Credit Suisse chief FX spot dealer and 5 others leave bank
LONDON May 14 (Reuters) - At least six foreign exchange employees at Credit Suisse in London and New York, including head of FX spot trading in London Danny Wise, have left the Swiss bank in a cost-cutting drive, a source familiar with the matter said on Wednesday.
Their departure is part of cost cuts in the bank's Macro Products Group within its Fixed Income, Currencies and Commodities (FICC) division and is not related to a global probe into allegations of collusion and price-rigging in the foreign exchange market, the source said.
Wise, the highest profile of the six, had joined from Barclays in 2011. He was also part of a group of chief dealers from banks in London who met up to four times a year with senior Bank of England officials to discuss the main issues and events affecting the currency market.
The job cuts represent a "tweaking" of Credit Suisse's fixed income division following a broader and deeper shake-up in October last year, the source said.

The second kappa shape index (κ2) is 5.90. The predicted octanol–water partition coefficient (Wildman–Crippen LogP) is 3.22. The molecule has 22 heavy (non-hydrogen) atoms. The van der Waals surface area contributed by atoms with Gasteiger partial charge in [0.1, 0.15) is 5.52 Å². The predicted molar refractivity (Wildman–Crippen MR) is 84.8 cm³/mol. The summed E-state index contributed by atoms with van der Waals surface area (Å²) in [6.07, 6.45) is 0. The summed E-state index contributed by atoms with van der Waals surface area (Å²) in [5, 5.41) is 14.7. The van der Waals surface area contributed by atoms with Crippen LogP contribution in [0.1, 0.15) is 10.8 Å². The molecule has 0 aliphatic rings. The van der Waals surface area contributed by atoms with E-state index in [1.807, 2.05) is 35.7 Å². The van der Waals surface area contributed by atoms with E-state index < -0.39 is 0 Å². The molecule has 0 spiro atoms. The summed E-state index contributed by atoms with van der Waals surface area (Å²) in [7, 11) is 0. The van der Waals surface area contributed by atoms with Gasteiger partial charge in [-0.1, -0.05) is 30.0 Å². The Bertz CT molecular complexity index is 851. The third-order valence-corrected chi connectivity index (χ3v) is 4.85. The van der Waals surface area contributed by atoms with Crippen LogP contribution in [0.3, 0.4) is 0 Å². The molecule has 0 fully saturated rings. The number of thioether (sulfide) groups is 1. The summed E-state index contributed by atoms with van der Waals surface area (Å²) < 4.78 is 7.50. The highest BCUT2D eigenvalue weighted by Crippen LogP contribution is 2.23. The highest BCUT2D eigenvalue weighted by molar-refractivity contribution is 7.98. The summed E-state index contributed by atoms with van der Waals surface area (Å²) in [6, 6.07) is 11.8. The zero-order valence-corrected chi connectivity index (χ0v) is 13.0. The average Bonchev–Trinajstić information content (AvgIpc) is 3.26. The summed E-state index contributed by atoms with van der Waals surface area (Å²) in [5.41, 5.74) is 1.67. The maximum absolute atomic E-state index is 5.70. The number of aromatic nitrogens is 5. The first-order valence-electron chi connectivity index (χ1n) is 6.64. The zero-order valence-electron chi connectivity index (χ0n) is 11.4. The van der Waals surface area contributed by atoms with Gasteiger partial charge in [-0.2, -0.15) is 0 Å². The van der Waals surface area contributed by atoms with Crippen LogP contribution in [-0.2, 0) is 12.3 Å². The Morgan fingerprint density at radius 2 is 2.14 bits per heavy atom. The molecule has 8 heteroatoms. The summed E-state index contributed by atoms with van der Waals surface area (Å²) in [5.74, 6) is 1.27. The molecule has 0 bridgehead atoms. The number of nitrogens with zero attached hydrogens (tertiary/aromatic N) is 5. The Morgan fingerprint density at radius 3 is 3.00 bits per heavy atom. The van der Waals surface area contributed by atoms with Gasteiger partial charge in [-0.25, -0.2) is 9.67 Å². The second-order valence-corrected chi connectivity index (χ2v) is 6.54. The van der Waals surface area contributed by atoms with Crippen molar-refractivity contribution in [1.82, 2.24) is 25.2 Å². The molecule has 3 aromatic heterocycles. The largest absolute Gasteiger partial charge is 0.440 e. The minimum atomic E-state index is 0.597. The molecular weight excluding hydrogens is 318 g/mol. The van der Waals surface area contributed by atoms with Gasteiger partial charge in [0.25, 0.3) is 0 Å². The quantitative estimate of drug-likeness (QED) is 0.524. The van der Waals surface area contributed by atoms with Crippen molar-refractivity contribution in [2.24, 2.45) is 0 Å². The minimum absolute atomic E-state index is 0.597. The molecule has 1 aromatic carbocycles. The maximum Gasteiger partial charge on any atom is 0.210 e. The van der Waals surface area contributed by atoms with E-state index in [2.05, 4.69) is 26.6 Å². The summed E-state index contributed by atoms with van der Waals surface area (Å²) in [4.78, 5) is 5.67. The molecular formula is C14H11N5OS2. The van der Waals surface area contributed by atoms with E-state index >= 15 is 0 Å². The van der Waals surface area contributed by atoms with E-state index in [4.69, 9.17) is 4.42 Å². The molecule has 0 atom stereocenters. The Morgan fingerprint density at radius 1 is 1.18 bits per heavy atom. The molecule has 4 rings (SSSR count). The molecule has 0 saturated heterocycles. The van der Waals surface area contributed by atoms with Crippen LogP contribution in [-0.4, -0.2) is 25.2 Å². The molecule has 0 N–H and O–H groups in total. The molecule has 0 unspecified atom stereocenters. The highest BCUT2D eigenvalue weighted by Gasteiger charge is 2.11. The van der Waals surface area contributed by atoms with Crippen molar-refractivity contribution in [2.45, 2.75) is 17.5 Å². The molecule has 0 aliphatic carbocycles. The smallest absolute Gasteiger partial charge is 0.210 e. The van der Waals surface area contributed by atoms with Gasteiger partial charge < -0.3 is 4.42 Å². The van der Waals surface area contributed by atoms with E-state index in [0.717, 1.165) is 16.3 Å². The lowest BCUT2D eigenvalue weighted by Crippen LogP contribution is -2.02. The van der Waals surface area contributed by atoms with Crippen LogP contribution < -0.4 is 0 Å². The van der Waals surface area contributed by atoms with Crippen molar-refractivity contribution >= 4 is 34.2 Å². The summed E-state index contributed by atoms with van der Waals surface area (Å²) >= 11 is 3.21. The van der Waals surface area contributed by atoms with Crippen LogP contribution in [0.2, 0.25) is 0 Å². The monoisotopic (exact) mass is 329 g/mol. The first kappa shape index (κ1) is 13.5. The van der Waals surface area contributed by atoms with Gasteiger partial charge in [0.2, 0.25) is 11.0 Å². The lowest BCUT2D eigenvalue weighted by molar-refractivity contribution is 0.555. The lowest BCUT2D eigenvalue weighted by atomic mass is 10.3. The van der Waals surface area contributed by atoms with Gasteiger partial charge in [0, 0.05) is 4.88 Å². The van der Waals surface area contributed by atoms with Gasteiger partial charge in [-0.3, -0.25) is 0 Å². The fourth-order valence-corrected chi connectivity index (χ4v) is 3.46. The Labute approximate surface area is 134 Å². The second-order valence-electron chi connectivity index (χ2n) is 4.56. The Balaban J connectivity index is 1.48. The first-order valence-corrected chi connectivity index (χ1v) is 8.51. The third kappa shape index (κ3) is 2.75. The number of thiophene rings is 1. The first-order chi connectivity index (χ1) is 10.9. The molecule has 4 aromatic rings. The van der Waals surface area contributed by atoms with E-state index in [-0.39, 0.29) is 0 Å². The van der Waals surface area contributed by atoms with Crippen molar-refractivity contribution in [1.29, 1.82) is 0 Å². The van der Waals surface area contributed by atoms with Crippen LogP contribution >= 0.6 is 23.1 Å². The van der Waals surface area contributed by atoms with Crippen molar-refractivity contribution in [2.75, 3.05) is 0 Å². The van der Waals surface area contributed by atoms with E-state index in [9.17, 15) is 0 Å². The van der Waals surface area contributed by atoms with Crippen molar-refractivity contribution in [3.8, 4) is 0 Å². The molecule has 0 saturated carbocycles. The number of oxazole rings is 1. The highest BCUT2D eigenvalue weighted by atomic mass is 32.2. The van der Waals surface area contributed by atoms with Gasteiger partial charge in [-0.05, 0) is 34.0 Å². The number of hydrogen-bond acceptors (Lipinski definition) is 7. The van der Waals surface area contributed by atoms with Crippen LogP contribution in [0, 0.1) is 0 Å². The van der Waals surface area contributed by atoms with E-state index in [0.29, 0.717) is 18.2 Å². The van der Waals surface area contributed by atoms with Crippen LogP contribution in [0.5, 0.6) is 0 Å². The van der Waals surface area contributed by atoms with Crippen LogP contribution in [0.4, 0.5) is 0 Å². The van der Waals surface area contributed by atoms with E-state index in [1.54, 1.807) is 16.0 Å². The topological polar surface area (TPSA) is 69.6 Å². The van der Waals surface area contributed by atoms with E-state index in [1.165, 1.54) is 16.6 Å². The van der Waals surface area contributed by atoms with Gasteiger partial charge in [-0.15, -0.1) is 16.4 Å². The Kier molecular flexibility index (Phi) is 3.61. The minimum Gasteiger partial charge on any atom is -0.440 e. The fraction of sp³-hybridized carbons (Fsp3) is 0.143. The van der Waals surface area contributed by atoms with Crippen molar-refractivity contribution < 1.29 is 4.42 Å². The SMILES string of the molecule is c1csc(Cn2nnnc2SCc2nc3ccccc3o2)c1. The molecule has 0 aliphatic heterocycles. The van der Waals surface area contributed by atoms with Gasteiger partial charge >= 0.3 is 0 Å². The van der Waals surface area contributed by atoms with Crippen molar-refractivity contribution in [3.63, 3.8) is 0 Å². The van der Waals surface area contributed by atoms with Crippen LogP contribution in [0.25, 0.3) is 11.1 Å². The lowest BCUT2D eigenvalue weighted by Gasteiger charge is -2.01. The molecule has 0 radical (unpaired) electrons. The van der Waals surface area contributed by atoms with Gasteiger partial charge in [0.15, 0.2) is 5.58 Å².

Wise could not be immediately reached for comment.
The other five are: Zain Iqbal, analyst, FX options trading in London; Arran Manu, analyst, FX spot trading in London; Monika Dasani, vice president, FX hedge fund sales in London; Mark Astley, director, senior FX strategist in London; Martin Amann, director, hedge fund FX sales in New York.
None of them could be reached for immediate comment.
The bank's revenues from bond trading in the first quarter of this year fell 25 percent from the same period a year earlier, driving overall investment banking profits down 36 percent, the bank said in April.
Credit Suisse is one of several major banks assisting regulators around the world in their FX investigation.
In March, it said it was "astonished" to be drawn into a Swiss competition probe investigating potential collusion to manipulate FX rates.
Credit Suisse dropped out of the ranking of the world's top 10 FX banks this year, according to a poll by Euromoney. London is the hub of the global FX market, accounting for around 40 percent of its $5.3 trillion-a-day turnover. (Reporting by Jamie McGeever. Editing by Mike Peacock and Jane Merriman)